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Charlie Munger Calculated Wesco's Intrinsic Value

The guru detailed his estimates of the company's intrinsic value in 1994

July 09, 2019 | About:

I was rereading Berkshire Hathaway's (NYSE:BRK.A)(NYSE:BRK.B) 1994 annual meeting transcripts today and, to my great surprise and delight, bumped into a comment from a shareholder who mentioned that Charlie Munger (Trades, Portfolio) had calculated the intrinsic value of Wesco Financial Corp. in its 1994 annual report. Out of curiosity, I immediately read the annual report and found Munger’s detailed calculation, which is described as follows:

"As indicated in the accompanying financial statements, Wesco increased its net worth, as accountants compute it under their conventions, to $678.1 million at year-end 1994, or about $95 per Wesco share, from $626.1 million at year-end 1993.

The foregoing $95 per share book value approximates liquidation value assumption that all Wesco’s non-security assets would liquidate, after taxes, at book value. Probably, this assumption is too conservative. But our computation of liquidation value is unlikely to be too low by more than a couple of dollars per Wesco share, because (1) the liquidation value of Wesco’s consolidated real estate holdings (where interesting potentials now lie almost entirely in Wesco’s equity in its office property in Pasadena is now far below its former high, and (2) unrealized appreciation of other assets (primarily Precision Steel) cannot be large enough, in relation to Wesco’s overall size, to change very much the overall computation of after-tax liquidating value.

Of course, so long as Wesco does not liquidate, and does not sell any appreciated assets, it has, in effect, an interest-free loan from the government equal to its deferred income taxes on unrealized gains, subtracted in determining its net worth. This interest-free 'loan' from the government is at this moment working for Wesco shareholders and amounted to about $27 per Wesco share at year-end 1994.

However, some day, perhaps soon, major parts of this interest-free 'loan' must be paid as assets are sold. Therefore, Wesco’s shareholders have no perpetual advantages creating value from them of $27 per Wesco share. Instead, the present value of Wesco’s shareholder’s advantage must logically be much lower than $27 per Wesco share. In the writer’s judgment, the value of Wesco’s advantage from its temporary, interest-rate free 'loan' was probably about $9 per Wesco share at year-end 1994.

Thus, if the value of the advantage from the interest-free tax-deferral 'loan' present was $9 per Wesco share at year-end 1994, and after-tax liquidation value was then about $95 per share (figures that seem plenty high to the writer), Wesco’s intrinsic value per share would become only about $104 per share at year-end 1994, up 4% from intrinsic value as guessed in a similar calculation at the end of 1993.

And finally, this reasonable-to-this-writer, $104-per-share figure for intrinsic value per share value of Wesco stock should be compared with the $115.12 per share price at which Wesco stock was selling on Dec. 31, 1994. This comparison indicates that Wesco stock was selling about 11% above intrinsic value.

Wesco is not an equally-good-but-smaller version of Berkshire Hathaway, better because its small size makes growth easier. Instead, each dollar of book value at Wesco continues plainly to provide much less intrinsic value than a similar dollar of book value at Berkshire Hathaway."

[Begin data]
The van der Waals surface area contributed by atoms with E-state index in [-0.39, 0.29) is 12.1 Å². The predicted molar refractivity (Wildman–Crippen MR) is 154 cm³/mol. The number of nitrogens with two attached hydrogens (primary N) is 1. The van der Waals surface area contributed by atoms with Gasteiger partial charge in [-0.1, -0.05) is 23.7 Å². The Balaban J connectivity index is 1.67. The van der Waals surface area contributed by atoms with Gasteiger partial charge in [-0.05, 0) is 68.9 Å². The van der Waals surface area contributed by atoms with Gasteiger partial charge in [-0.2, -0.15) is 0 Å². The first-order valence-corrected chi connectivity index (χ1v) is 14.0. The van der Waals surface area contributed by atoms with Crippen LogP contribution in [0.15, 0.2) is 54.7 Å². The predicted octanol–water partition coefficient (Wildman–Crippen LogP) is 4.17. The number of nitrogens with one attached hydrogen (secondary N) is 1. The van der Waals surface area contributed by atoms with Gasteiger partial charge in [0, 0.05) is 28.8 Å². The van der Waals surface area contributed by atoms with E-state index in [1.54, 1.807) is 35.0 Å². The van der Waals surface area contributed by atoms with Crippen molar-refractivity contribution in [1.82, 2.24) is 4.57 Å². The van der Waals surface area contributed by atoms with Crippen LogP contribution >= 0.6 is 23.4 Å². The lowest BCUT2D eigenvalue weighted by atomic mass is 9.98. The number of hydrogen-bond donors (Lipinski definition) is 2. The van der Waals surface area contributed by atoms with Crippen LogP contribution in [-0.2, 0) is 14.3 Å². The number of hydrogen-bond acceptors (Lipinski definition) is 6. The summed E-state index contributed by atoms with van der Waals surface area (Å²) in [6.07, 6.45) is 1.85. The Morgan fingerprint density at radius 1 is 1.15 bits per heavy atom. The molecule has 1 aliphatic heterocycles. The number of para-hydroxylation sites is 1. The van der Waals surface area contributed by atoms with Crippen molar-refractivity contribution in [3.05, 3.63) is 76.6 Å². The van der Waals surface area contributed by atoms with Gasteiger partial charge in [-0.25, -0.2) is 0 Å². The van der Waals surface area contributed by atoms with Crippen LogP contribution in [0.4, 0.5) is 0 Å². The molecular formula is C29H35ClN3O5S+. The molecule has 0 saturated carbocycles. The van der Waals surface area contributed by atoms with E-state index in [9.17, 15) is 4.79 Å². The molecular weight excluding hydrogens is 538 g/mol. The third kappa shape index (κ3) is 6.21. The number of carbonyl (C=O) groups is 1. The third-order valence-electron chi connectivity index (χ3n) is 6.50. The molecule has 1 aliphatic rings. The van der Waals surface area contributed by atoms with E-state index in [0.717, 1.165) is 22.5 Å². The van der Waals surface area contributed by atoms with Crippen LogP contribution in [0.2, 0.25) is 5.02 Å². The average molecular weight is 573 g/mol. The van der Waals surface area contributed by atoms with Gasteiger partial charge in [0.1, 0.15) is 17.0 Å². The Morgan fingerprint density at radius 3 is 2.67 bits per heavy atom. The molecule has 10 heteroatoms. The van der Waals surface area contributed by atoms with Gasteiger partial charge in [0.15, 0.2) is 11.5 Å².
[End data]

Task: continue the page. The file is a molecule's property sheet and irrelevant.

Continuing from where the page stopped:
It’s extraordinary that Munger warned the market price of Wesco’s stock was above its intrinsic value. I have never heard it from other corporations’ executives before. Incidentally, during either 2014 or 2015’s Daily Journal (NASDAQ:DJCO) shareholder meeting, Munger again hinted that he thought the market price of Daily Journal was too high compared to its intrinsic value.

While it would be great if this simple intrinsic value calculation technique could be applied to all businesses, it’s impractical to think so. During the 1994 Berkshire Hathaway shareholder meeting, Warren Buffett (Trades, Portfolio) also explained when Munger’s method of calculating intrinsic value is applicable:

"It just isn’t that complicated because there aren’t a number of businesses there that have values different than carrying values, or where they are, they’re all footnoted, in terms of numbers.

So it would be almost impossible to come up with numbers that are significantly different than the number Charlie put in there.

Berkshire has assets that, number one of which would be the insurance business, that it’s clear have very significant excess values, but one person might estimate those at maybe three times what somebody else would estimate them at. That’s less true of our other businesses, but it’s still true in a way, so that Berkshire’s range would be somewhat greater.

And as Charlie — we basically — we don’t want to disappoint people, but we also don’t want to disappoint ourselves. But we have our own yardsticks for what we think is doable.

We try to convey that as well as we can to the people who are partners in the business, and I think that we saw some things being published about Wesco that simply might have led to, and probably did lead to, some expectations that simply weren’t consonant with our own personal expectations. And that leaves us uncomfortable."

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About the author:

A global value investor constantly seeking to acquire worldly wisdom. My investment philosophy has been inspired by Warren Buffett, Charlie Munger, Howard Marks, Chuck Akre, Li Lu, Zhang Lei and Peter Lynch.

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